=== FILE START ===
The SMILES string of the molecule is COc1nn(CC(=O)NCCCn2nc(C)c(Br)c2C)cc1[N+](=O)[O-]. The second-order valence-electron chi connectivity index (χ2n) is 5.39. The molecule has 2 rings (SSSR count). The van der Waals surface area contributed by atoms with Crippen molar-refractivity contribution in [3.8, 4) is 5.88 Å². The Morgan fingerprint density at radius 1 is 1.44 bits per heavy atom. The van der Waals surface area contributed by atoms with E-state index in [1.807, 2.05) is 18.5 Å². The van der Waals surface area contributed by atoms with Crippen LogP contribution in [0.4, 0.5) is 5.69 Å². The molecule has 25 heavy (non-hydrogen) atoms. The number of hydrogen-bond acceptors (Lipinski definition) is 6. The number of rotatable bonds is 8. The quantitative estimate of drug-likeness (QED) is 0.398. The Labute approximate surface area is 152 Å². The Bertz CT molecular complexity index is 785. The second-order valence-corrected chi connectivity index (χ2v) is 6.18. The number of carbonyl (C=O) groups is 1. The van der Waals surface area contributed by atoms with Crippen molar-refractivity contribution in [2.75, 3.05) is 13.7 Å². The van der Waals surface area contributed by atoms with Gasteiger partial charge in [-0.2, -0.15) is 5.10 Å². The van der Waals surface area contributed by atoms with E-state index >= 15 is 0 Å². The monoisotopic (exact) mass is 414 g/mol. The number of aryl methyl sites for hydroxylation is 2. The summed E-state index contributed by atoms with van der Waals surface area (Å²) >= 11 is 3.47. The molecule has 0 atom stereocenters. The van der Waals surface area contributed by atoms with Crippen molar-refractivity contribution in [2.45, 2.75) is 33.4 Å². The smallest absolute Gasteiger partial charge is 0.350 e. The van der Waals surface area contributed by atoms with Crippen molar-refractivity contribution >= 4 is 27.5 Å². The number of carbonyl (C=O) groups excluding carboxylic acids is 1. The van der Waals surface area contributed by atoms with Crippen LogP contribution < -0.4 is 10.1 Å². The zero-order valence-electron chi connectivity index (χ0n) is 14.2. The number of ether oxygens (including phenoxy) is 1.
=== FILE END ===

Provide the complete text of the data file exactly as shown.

The SMILES string of the molecule is COc1nn(CC(=O)NCCCn2nc(C)c(Br)c2C)cc1[N+](=O)[O-]. The second-order valence-electron chi connectivity index (χ2n) is 5.39. The molecule has 2 rings (SSSR count). The van der Waals surface area contributed by atoms with Crippen molar-refractivity contribution in [3.8, 4) is 5.88 Å². The Morgan fingerprint density at radius 1 is 1.44 bits per heavy atom. The van der Waals surface area contributed by atoms with E-state index in [1.807, 2.05) is 18.5 Å². The van der Waals surface area contributed by atoms with Crippen LogP contribution in [0.4, 0.5) is 5.69 Å². The molecule has 25 heavy (non-hydrogen) atoms. The number of hydrogen-bond acceptors (Lipinski definition) is 6. The number of rotatable bonds is 8. The quantitative estimate of drug-likeness (QED) is 0.398. The Labute approximate surface area is 152 Å². The Bertz CT molecular complexity index is 785. The second-order valence-corrected chi connectivity index (χ2v) is 6.18. The number of carbonyl (C=O) groups is 1. The van der Waals surface area contributed by atoms with Crippen molar-refractivity contribution in [2.75, 3.05) is 13.7 Å². The van der Waals surface area contributed by atoms with Gasteiger partial charge in [-0.2, -0.15) is 5.10 Å². The van der Waals surface area contributed by atoms with E-state index >= 15 is 0 Å². The monoisotopic (exact) mass is 414 g/mol. The number of aryl methyl sites for hydroxylation is 2. The summed E-state index contributed by atoms with van der Waals surface area (Å²) >= 11 is 3.47. The molecule has 0 atom stereocenters. The van der Waals surface area contributed by atoms with Crippen molar-refractivity contribution in [2.45, 2.75) is 33.4 Å². The smallest absolute Gasteiger partial charge is 0.350 e. The van der Waals surface area contributed by atoms with Crippen molar-refractivity contribution >= 4 is 27.5 Å². The number of carbonyl (C=O) groups excluding carboxylic acids is 1. The van der Waals surface area contributed by atoms with Crippen LogP contribution < -0.4 is 10.1 Å². The zero-order valence-electron chi connectivity index (χ0n) is 14.2. The number of ether oxygens (including phenoxy) is 1.